Lucky for us, we can learn from their mistakes.
senorllama57 asked, "What is something you will never do again?"
There were, of course, plenty of people who discussed horrible jobs they've held in the past. They may have had little choice at the time, but now that it's all in the past they feel free to share how they really felt.
The Customer Always Seems To Be Wrong
"Work retail. I think every kid fresh out of high school should work a retail job for a year. It builds character." -- ProfessionalTheme415
"How did you get out!?! Lol. It's like a black hole where I work. Everyone that tries to leave comes back." -- threebillion6
A Lot Going On
"Work in a nursing home. The sights, screams and pleas Will haunt me forever." -- M_Lamora
"Honestly working in a nursing home was one of the most weird jobs I ever had. I've never been threatened so many times in my life. I once had a memory care resident ask me if I would help her jump a caregiver."
One After Another
"Work in a call center." -- Evilsmurfkiller
"Sucked the soul right out of me within a year." -- Bandana-mal
"I was at one for 2 and half years and it was not until I left I realized I had work-related depression. I was overeating, not eating, sleep deprived, slept all the time, I had such rage that would come out at times...
"I did not care what happened to me, I left because they were gonna fire me over something dumb because they just fire people for being there long. I left over a year ago, and I have not been this happy to wake up every day in years, my life is so much better now." -- UnusualLight0
Others discussed past struggles they've encountered within the romantic realm. Unfortunately, these lessons came with plenty of emotional struggle.
"Get married. It'll be 19 years this August and my marriage is my marriage. I reserve the right to have a girlfriend at some point if she passes away before I do, but she's the one and only wife, end of story."
"Ignore red flags when talking to someone I want to date. I've done it twice now, and both times sucked" -- YareYareYandere
"Listen to your gut. If something feels off, you're probably not imagining it." -- SurealGod
Don't Forget About You
"Okay first off I'm sorry if this might sound cringe :D . . . That would be hmm become too attached/codependent on a person. Whether it may be of a lover, friend, or just acquaintance."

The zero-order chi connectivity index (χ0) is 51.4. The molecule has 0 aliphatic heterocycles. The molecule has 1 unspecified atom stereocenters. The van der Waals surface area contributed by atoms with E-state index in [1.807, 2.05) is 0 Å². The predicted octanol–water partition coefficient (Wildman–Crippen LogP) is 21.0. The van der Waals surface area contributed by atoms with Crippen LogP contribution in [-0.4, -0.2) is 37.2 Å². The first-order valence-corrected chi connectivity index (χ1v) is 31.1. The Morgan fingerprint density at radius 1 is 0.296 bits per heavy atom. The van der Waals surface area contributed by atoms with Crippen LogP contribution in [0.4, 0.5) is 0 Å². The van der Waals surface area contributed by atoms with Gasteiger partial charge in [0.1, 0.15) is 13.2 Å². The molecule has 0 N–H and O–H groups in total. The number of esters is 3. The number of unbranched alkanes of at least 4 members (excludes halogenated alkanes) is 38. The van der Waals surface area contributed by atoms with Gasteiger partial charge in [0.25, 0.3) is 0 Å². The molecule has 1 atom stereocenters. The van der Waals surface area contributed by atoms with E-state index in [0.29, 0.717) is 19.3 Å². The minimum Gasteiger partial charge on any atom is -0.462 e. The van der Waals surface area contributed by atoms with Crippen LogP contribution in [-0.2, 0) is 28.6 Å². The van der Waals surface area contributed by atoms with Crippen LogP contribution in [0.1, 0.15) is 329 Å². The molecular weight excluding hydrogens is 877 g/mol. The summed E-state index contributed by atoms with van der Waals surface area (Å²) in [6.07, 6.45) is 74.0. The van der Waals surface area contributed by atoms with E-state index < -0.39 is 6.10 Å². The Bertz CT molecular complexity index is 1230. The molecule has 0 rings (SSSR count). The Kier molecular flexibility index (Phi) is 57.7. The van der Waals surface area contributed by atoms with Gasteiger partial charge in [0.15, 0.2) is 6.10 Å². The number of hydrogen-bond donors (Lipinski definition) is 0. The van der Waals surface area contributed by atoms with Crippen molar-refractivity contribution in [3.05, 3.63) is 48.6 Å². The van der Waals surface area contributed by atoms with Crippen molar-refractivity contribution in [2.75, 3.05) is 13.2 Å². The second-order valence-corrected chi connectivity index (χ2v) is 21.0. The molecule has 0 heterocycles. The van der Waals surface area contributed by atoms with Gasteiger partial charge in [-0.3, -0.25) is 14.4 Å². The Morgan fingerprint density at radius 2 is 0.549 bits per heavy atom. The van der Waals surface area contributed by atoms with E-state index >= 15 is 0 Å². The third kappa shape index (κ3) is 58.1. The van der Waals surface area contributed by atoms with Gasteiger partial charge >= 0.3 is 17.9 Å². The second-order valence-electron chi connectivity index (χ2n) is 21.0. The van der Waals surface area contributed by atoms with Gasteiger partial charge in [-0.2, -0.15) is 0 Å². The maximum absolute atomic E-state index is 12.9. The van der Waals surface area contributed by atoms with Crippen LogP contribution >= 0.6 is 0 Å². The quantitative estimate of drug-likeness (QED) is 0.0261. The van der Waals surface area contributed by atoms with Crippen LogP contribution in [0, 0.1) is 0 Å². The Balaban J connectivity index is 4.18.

"Idk if it's coincidence but they either end up gone one day or become total di**s when you least expect it and I'm forced to cut ties."
And some people chose to recall the things they were so certain would be fun and enjoyable, but turned out to be so not.
A Bad Ratio
"I made a super elaborate meal once. It was ... okay. Certainly not worth the effort involved." -- Astramancer_
"Take an hour to make something, only takes 15 minutes to eat. It's bullsh**." -- SurealGod
Hours and Hours
"Times Square on New Years' Eve. It was fun once, never need to do it again." -- AnswerGuy301
"I was going to answer the same thing. It seemed like it would be so much fun but now that I know what it entails — never again" -- hi_its_me
"I have never been and never understood the attraction of waiting for hours and hours in the shivering weather." -- amrodd
Think of Grease Splatters
"Prepare steaks when drunk" -- Kiaulunne
"Not for your reason, but same here. Cooked one at 2am after half a bottle of rum. Quickly ate and passed out after. Woke up around 8am dying for water and realised I left the gas stove on... So glad nothing burned down..." -- schofield101
"I will never get drunk again. Tipsy, buzzed, sure. Thats fine."
"But when I was in front of that toilet for an hour, being so weak I couldn't even sit up, having people constantly come in to check on me, worrying that I might have alcohol poisoning, that is exactly not a fun time"
So take some notes! Or maybe there were some true horrors you went through that this list seems to be lacking.
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You know what they say, “the road to hell is paved with good intentions". Because the people who have our best interests in mind typically have good intentions when they give us advice, but there's a chance that that advice can go horribly wrong.